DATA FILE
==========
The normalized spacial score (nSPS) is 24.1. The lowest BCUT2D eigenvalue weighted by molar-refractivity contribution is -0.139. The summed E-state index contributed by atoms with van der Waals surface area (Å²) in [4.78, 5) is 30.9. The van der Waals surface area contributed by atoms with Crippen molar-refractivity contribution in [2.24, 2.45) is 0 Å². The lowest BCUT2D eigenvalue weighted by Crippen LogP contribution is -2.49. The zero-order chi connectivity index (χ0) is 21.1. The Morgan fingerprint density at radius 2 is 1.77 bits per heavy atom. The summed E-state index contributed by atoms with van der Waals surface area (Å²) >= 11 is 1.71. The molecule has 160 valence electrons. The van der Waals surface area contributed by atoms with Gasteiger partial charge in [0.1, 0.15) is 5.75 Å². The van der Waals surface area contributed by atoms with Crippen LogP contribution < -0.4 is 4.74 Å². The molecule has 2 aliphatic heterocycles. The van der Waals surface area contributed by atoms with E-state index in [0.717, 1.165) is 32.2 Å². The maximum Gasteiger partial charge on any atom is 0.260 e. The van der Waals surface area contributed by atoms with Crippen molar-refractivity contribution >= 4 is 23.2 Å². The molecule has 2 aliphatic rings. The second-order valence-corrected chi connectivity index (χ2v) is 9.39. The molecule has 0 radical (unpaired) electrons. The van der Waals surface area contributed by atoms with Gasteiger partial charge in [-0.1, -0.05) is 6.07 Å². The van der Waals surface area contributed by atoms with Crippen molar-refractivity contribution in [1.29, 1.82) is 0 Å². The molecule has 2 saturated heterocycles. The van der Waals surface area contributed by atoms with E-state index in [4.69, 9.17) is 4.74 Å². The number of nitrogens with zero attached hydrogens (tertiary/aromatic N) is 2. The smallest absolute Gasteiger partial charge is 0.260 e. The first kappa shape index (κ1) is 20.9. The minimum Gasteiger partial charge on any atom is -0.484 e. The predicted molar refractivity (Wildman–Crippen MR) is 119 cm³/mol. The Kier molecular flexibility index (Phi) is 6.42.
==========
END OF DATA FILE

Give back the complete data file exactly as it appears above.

The normalized spacial score (nSPS) is 24.1. The lowest BCUT2D eigenvalue weighted by molar-refractivity contribution is -0.139. The summed E-state index contributed by atoms with van der Waals surface area (Å²) in [4.78, 5) is 30.9. The van der Waals surface area contributed by atoms with Crippen molar-refractivity contribution in [2.24, 2.45) is 0 Å². The lowest BCUT2D eigenvalue weighted by Crippen LogP contribution is -2.49. The zero-order chi connectivity index (χ0) is 21.1. The Morgan fingerprint density at radius 2 is 1.77 bits per heavy atom. The summed E-state index contributed by atoms with van der Waals surface area (Å²) >= 11 is 1.71. The molecule has 160 valence electrons. The van der Waals surface area contributed by atoms with Gasteiger partial charge in [0.1, 0.15) is 5.75 Å². The van der Waals surface area contributed by atoms with Crippen LogP contribution < -0.4 is 4.74 Å². The molecule has 2 aliphatic heterocycles. The van der Waals surface area contributed by atoms with E-state index in [0.717, 1.165) is 32.2 Å². The maximum Gasteiger partial charge on any atom is 0.260 e. The van der Waals surface area contributed by atoms with Crippen molar-refractivity contribution >= 4 is 23.2 Å². The molecule has 2 aliphatic rings. The second-order valence-corrected chi connectivity index (χ2v) is 9.39. The molecule has 0 radical (unpaired) electrons. The van der Waals surface area contributed by atoms with Gasteiger partial charge in [-0.1, -0.05) is 6.07 Å². The van der Waals surface area contributed by atoms with Crippen molar-refractivity contribution in [1.29, 1.82) is 0 Å². The molecule has 2 saturated heterocycles. The van der Waals surface area contributed by atoms with E-state index in [4.69, 9.17) is 4.74 Å². The number of nitrogens with zero attached hydrogens (tertiary/aromatic N) is 2. The smallest absolute Gasteiger partial charge is 0.260 e. The first kappa shape index (κ1) is 20.9. The minimum Gasteiger partial charge on any atom is -0.484 e. The predicted molar refractivity (Wildman–Crippen MR) is 119 cm³/mol. The Kier molecular flexibility index (Phi) is 6.42.